Research-based Commentaries

In this websection, MIT's School of Humanities, Arts, and Social Sciences draws on the expertise of our faculty and colleagues across the Institute to provide research-based insights and resources for strengthening democracy at home and around the world.

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                                         Gallery of Publications

Lerna Ekmekcioglu at a lectern behind a MacBook wearing a black jacket and white shirt delivering a talk at an event

Centering feminism: Investigating marginalized women and potential empowerment

Lerna Ekmekcioglu, MIT’s McMillan-Stewart Associate Professor of History and the director of MIT’s Women’s and Gender Studies program, researches a more inclusive feminism. 

detail,We the People


A Sampler of MIT Research on U.S. Democracy

A distilled selection of key research, news, and media commentaries from the past year on the state of U.S. democracy, from scholars in MIT's humanities and social science fields. What can leaders and We, the People do to sustain our democracy? Prepared for 6 January 2022. 

U.S. Flag with firework reflections


Charles Stewart III on elections in a hyper-partisan era

What can Americans do to protect our democracy? "The 2020 election showed the resilience of the fact-based part of the election administration system — election administrators, judges, and research institutions (including universities) — that have stood for the rule of law in the face of illiberal attacks on election administration. Opponents of fair elections recognize this and have attacked all parts of this fact-based bulwark."

Daron Acemoglu


3 Questions: Daron Acemoglu on the “dangerous situation” still facing the U.S.

The author of “The Narrow Corridor,” about the battle to sustain democracy, weighs in on the country’s political condition.

Rt. Hon. David Miliband SM ’90


Rt. Hon. David Miliband SM ’90 receives the 2021 Robert A. Muh Alumni Award

His award lecture proposes an "accountability agenda" to restore respect for human rights, democratic norms, and the rights of civilians in combat zones.

flag at a polling station


What must the U.S. do now to sustain its democracy?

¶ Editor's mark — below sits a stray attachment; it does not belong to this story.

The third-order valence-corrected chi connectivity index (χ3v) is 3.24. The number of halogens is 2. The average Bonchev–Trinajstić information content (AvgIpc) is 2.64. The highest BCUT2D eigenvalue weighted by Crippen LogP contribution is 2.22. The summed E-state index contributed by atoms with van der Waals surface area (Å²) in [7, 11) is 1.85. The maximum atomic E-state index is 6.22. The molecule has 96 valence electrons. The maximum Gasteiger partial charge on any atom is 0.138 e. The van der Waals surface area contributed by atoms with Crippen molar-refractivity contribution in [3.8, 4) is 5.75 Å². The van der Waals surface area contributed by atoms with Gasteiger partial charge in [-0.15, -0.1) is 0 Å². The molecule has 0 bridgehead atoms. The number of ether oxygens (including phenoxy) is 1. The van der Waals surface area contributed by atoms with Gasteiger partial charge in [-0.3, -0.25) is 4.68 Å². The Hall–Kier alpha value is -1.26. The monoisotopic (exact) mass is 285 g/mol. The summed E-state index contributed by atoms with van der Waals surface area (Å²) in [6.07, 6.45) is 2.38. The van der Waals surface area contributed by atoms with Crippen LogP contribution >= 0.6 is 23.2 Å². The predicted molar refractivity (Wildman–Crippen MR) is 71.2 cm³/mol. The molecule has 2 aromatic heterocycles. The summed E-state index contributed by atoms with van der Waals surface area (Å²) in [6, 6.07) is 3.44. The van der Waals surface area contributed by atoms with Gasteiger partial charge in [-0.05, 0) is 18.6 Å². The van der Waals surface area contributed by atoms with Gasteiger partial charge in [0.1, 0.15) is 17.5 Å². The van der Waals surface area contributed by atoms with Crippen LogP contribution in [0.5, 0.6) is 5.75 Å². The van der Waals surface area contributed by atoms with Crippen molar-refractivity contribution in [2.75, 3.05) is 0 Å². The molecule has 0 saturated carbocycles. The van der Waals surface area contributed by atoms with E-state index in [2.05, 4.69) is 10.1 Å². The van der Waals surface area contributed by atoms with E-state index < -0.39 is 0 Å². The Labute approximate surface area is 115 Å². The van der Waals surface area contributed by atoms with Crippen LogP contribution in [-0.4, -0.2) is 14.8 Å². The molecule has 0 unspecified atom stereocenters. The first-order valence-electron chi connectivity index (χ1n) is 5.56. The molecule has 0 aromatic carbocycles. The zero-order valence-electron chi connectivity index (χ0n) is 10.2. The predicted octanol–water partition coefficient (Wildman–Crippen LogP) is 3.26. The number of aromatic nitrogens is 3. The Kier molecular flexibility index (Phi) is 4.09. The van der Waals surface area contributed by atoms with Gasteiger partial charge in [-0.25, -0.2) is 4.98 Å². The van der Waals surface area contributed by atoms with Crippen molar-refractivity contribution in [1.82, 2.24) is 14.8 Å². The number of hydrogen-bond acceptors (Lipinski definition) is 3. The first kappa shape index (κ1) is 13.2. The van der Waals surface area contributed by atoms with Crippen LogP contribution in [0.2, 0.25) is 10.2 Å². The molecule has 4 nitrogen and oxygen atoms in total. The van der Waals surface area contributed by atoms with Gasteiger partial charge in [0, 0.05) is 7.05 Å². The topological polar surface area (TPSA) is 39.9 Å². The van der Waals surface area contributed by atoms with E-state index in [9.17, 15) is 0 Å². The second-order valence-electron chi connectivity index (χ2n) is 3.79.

In the aftermath of the insurrection at the U.S. Capitol, MIT political scientists and historians discuss how to strengthen U.S. democracy.

US Constitution image


What’s Next? Challenges Ahead for the Biden Administration

A series of essays by MIT SHASS scholars, including: Melissa Nobles, Taylor Fravel, Vipin Narang, Dick Samuels, Elizabeth Wood, Barry Posen, Richard Samuels, and John Tirman.

image of the globe


Starr Forum: Global Partnerships in a Time of Crisis

Experts discuss the need for democratic governments to create a contract for shared risks, including Covid-19, climate change, and war.

portrait of Daron Acemoglu


The permanent struggle for liberty

Daron Acemoglu’s new book examines the battle between state and society, which occasionally produces liberal-democratic freedom.

Yellow Marigold


The Bluest Eye turns 50

Commentary by MIT Professor Sandy Alexandre on Toni Morrison's debut novel: "Morrison’s exquisite language has always given her readers a variety of ways, routes, and turns of phrase to understand the world, so perhaps it’s no surprise that she has rendered something like 'structural racism' comprehensible."

detail, electoral map of counties in the U.S.


3 Questions: Adam Berinsky on the responsibilities of political leadership and how to assess election polls

"It's the job of our leaders to stand up and challenge unsubstantiated rumors and outright falsehoods. Politicians have tremendous power to lead and to shape information, and voters need to remember this when they head to the polls — in this and every election."

Melissa Nobles, Professor of Political Science at MIT, Chancellor of MIT


Unearthing the stories of yesterday’s George Floyds

"When we call the victims’ descendants to share our findings, they tell us ‘I never thought I’d get this call.’ The scars remain, and luckily, because we have found documents, so does proof." — Melissa Nobles, Professor of Political Science; MIT Chancellor 2021 - ; Kenan Sahin Dean, MIT School of Humanities, Arts, and Social Sciences 2015-2021

Door to MIT Building 10


Making A Just Society

Resources from the MIT School of Humanities, Arts, and Social Sciences. The Making A Just Society websection includes these categories: Research; Books; the MIT & Slavery Project; Indigenous Peoples; Undergraduate Courses; Free Online MIT Courses; Other MIT Resources; and Elective Affinities, relevant resources beyond MIT.  

Portrait of Helen Elaine Lee


Everyone's work

Professor of Writing Helen Elaine Lee calls for more engagement in creating racial justice.

Protest Mask: I Can't Breathe


A collective cry for justice | Graham M. Jones